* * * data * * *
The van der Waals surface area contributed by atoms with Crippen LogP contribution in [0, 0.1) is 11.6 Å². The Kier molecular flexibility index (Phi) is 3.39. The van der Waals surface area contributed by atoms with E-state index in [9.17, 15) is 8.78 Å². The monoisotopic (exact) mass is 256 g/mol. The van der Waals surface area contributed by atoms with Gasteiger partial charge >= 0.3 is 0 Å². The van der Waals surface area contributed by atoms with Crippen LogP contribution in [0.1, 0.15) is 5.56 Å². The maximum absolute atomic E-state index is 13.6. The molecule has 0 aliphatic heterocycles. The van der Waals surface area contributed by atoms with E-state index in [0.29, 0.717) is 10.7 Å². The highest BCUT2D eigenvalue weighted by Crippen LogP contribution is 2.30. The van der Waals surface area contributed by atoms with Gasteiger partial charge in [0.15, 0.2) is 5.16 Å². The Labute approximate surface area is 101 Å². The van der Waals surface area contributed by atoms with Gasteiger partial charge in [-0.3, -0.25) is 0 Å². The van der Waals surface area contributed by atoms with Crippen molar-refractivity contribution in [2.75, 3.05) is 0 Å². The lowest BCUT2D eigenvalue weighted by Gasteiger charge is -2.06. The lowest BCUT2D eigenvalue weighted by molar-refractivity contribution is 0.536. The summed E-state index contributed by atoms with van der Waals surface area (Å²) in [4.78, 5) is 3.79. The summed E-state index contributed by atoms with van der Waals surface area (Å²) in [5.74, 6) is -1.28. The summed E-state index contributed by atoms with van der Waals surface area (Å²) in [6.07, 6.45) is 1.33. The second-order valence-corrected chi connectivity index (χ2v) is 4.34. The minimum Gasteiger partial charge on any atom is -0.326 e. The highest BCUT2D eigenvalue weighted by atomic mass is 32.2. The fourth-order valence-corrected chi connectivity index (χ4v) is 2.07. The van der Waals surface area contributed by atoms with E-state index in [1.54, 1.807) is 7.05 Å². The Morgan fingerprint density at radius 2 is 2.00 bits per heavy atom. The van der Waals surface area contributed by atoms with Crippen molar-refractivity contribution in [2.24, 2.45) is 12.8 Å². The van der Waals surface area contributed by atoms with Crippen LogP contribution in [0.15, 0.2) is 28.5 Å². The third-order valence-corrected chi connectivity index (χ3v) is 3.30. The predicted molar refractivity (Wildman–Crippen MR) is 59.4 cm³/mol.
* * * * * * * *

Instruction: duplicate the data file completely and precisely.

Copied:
The van der Waals surface area contributed by atoms with Crippen LogP contribution in [0, 0.1) is 11.6 Å². The Kier molecular flexibility index (Phi) is 3.39. The van der Waals surface area contributed by atoms with E-state index in [9.17, 15) is 8.78 Å². The monoisotopic (exact) mass is 256 g/mol. The van der Waals surface area contributed by atoms with Gasteiger partial charge >= 0.3 is 0 Å². The van der Waals surface area contributed by atoms with Crippen LogP contribution in [0.1, 0.15) is 5.56 Å². The maximum absolute atomic E-state index is 13.6. The molecule has 0 aliphatic heterocycles. The van der Waals surface area contributed by atoms with E-state index in [0.29, 0.717) is 10.7 Å². The highest BCUT2D eigenvalue weighted by Crippen LogP contribution is 2.30. The van der Waals surface area contributed by atoms with Gasteiger partial charge in [0.15, 0.2) is 5.16 Å². The Labute approximate surface area is 101 Å². The van der Waals surface area contributed by atoms with Gasteiger partial charge in [-0.3, -0.25) is 0 Å². The van der Waals surface area contributed by atoms with Crippen molar-refractivity contribution in [2.75, 3.05) is 0 Å². The lowest BCUT2D eigenvalue weighted by Gasteiger charge is -2.06. The lowest BCUT2D eigenvalue weighted by molar-refractivity contribution is 0.536. The summed E-state index contributed by atoms with van der Waals surface area (Å²) in [4.78, 5) is 3.79. The summed E-state index contributed by atoms with van der Waals surface area (Å²) in [5.74, 6) is -1.28. The summed E-state index contributed by atoms with van der Waals surface area (Å²) in [6.07, 6.45) is 1.33. The second-order valence-corrected chi connectivity index (χ2v) is 4.34. The minimum Gasteiger partial charge on any atom is -0.326 e. The highest BCUT2D eigenvalue weighted by atomic mass is 32.2. The fourth-order valence-corrected chi connectivity index (χ4v) is 2.07. The van der Waals surface area contributed by atoms with E-state index in [1.54, 1.807) is 7.05 Å². The Morgan fingerprint density at radius 2 is 2.00 bits per heavy atom. The van der Waals surface area contributed by atoms with Crippen molar-refractivity contribution in [2.24, 2.45) is 12.8 Å². The van der Waals surface area contributed by atoms with Crippen LogP contribution in [0.15, 0.2) is 28.5 Å². The third-order valence-corrected chi connectivity index (χ3v) is 3.30. The predicted molar refractivity (Wildman–Crippen MR) is 59.4 cm³/mol.